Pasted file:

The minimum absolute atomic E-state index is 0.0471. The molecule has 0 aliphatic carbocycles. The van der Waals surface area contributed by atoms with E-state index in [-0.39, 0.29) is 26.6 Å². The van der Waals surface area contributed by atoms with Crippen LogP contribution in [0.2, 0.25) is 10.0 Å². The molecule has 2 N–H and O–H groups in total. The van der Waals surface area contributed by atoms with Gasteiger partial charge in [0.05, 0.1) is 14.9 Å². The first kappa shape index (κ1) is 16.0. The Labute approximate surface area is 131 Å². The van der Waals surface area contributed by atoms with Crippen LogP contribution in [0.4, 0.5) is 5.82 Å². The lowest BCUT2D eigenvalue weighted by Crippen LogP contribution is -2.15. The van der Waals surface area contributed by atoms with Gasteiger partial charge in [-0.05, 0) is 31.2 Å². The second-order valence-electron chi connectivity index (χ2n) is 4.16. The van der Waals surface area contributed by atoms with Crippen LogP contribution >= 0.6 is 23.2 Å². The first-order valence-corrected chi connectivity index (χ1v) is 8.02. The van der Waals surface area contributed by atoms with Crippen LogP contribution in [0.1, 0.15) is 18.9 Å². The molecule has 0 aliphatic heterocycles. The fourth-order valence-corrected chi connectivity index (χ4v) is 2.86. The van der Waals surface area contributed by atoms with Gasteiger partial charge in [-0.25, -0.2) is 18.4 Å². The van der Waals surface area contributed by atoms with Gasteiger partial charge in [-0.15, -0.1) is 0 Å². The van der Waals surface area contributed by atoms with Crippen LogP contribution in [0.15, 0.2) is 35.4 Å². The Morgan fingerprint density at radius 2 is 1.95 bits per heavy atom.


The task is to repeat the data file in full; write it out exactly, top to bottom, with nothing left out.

The minimum absolute atomic E-state index is 0.0471. The molecule has 0 aliphatic carbocycles. The van der Waals surface area contributed by atoms with E-state index in [-0.39, 0.29) is 26.6 Å². The van der Waals surface area contributed by atoms with Crippen LogP contribution in [0.2, 0.25) is 10.0 Å². The molecule has 2 N–H and O–H groups in total. The van der Waals surface area contributed by atoms with Gasteiger partial charge in [0.05, 0.1) is 14.9 Å². The first kappa shape index (κ1) is 16.0. The Labute approximate surface area is 131 Å². The van der Waals surface area contributed by atoms with Crippen LogP contribution in [0.4, 0.5) is 5.82 Å². The lowest BCUT2D eigenvalue weighted by Crippen LogP contribution is -2.15. The van der Waals surface area contributed by atoms with Gasteiger partial charge in [-0.05, 0) is 31.2 Å². The second-order valence-electron chi connectivity index (χ2n) is 4.16. The van der Waals surface area contributed by atoms with Crippen LogP contribution >= 0.6 is 23.2 Å². The first-order valence-corrected chi connectivity index (χ1v) is 8.02. The van der Waals surface area contributed by atoms with Crippen LogP contribution in [0.1, 0.15) is 18.9 Å². The molecule has 0 aliphatic heterocycles. The fourth-order valence-corrected chi connectivity index (χ4v) is 2.86. The van der Waals surface area contributed by atoms with Gasteiger partial charge in [-0.25, -0.2) is 18.4 Å². The van der Waals surface area contributed by atoms with Gasteiger partial charge in [-0.15, -0.1) is 0 Å². The van der Waals surface area contributed by atoms with Crippen LogP contribution in [0.15, 0.2) is 35.4 Å². The Morgan fingerprint density at radius 2 is 1.95 bits per heavy atom.